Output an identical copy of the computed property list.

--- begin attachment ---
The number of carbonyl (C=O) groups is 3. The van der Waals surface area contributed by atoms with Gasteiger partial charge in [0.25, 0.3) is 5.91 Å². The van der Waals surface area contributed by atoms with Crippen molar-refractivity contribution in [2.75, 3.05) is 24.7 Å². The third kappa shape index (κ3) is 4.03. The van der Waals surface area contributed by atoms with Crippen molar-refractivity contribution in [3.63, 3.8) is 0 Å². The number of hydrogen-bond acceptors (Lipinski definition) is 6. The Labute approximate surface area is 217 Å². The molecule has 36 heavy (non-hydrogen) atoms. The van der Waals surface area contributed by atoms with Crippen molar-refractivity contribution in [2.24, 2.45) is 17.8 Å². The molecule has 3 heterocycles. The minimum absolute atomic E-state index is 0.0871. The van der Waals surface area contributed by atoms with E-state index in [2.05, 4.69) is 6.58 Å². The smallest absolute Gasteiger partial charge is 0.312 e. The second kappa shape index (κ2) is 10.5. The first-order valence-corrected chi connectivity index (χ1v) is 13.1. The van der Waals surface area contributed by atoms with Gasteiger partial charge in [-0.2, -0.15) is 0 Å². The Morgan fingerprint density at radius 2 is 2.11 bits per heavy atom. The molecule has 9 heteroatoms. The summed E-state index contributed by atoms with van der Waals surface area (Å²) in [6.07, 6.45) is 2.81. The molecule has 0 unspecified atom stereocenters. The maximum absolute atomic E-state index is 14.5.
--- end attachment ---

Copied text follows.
The number of carbonyl (C=O) groups is 3. The van der Waals surface area contributed by atoms with Gasteiger partial charge in [0.25, 0.3) is 5.91 Å². The van der Waals surface area contributed by atoms with Crippen molar-refractivity contribution in [2.75, 3.05) is 24.7 Å². The third kappa shape index (κ3) is 4.03. The van der Waals surface area contributed by atoms with Crippen molar-refractivity contribution in [3.63, 3.8) is 0 Å². The number of hydrogen-bond acceptors (Lipinski definition) is 6. The Labute approximate surface area is 217 Å². The molecule has 36 heavy (non-hydrogen) atoms. The van der Waals surface area contributed by atoms with Crippen molar-refractivity contribution in [2.24, 2.45) is 17.8 Å². The molecule has 3 heterocycles. The minimum absolute atomic E-state index is 0.0871. The van der Waals surface area contributed by atoms with E-state index in [2.05, 4.69) is 6.58 Å². The smallest absolute Gasteiger partial charge is 0.312 e. The second kappa shape index (κ2) is 10.5. The first-order valence-corrected chi connectivity index (χ1v) is 13.1. The van der Waals surface area contributed by atoms with Gasteiger partial charge in [-0.2, -0.15) is 0 Å². The Morgan fingerprint density at radius 2 is 2.11 bits per heavy atom. The molecule has 9 heteroatoms. The summed E-state index contributed by atoms with van der Waals surface area (Å²) in [6.07, 6.45) is 2.81. The molecule has 0 unspecified atom stereocenters. The maximum absolute atomic E-state index is 14.5.